Use Your Chair Wisely
When you’re sitting in a chair, sit only on the front half of the chair seat and don’t use the chair back to support your upper body. You can begin by doing it once an hour for five minutes and then increase the amount of time over a period of weeks.
More: 4 Ways to Build Technique and Form
Do the Butt Walk
Sit on the floor with your legs together and extended straight out in front of you. Hold your upper body posture straight as an arrow. Cross your arms and place your hands on your opposite shoulders. Flex your ankles so you that your toes are pointing straight up into the air. Now, scoot forward on your sitz bones by rotating your pelvis, keeping your legs straight. Take 10 “steps” while sliding your legs forward (without lifting your legs at all). Once you’ve done 10 forward, do 10 back.
More: 5 Foot Exercises to Improve Your Form
Lie on the floor flat on your back with legs extended and arms by your side, palms down. Keep your toes pointed to the ceiling. Slowly raise your head off the floor and tuck your chin down. Your shoulders should be slightly elevated. Then, raise both legs straight up as high as they’ll go so you’re bent at the hips. Hold this for 10 seconds, release and repeat several times.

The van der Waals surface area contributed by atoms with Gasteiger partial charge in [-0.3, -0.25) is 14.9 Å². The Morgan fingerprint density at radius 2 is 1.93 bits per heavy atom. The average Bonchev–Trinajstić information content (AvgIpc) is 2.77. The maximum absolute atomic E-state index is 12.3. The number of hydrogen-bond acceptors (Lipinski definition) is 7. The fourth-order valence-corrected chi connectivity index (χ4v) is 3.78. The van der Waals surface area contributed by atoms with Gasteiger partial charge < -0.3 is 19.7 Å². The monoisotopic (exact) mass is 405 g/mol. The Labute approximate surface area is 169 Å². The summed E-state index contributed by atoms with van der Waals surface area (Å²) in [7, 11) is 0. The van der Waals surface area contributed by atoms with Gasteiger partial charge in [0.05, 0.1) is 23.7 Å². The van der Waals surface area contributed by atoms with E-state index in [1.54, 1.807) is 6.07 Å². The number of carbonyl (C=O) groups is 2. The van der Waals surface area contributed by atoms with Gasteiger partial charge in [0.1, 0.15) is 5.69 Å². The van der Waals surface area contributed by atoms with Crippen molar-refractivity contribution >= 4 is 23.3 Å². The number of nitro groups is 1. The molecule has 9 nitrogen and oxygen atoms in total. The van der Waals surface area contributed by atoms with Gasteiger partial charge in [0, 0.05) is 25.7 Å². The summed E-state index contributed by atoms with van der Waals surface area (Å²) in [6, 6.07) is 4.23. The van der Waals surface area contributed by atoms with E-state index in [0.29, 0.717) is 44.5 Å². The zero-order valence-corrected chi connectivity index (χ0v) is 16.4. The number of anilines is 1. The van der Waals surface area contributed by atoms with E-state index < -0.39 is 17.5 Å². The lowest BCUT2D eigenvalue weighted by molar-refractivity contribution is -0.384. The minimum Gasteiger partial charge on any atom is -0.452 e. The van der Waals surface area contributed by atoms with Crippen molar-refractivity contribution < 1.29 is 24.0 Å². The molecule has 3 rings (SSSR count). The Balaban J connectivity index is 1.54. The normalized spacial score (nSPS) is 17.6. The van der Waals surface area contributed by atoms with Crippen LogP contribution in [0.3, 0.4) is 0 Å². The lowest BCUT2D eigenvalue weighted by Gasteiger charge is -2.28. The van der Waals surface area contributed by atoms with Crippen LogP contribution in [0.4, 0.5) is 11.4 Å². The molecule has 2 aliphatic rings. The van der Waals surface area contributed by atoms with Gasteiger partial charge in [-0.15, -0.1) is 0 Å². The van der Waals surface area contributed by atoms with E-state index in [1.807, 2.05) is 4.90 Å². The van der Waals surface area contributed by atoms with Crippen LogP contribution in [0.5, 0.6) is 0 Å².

As you practice these exercises and begin engaging your core during your walks, you’ll most likely experience soreness in your abdominals the next day. This is a good sign. By relaxing your legs, you decrease the build-up of lactic acid in those muscles, which means little to no recovery time, and you can start off every walk with fresh legs, relying on strong core muscles instead.
The beauty of learning to engage your core is that you move more effectively, and also begin living from a stable and centered feeling in your body. As you begin to feel more centered, you’ll be able to make adjustments when your movement feels tiring and inefficient. Your walking will take on a whole new flavor because you’ll be exercising with a heightened level of awareness. A strong core gives you the ability to clearly direct yourself in many ways, to the finish line and beyond.
More: Train for a 5K Walk in 6 Weeks
Sign up for a walking event.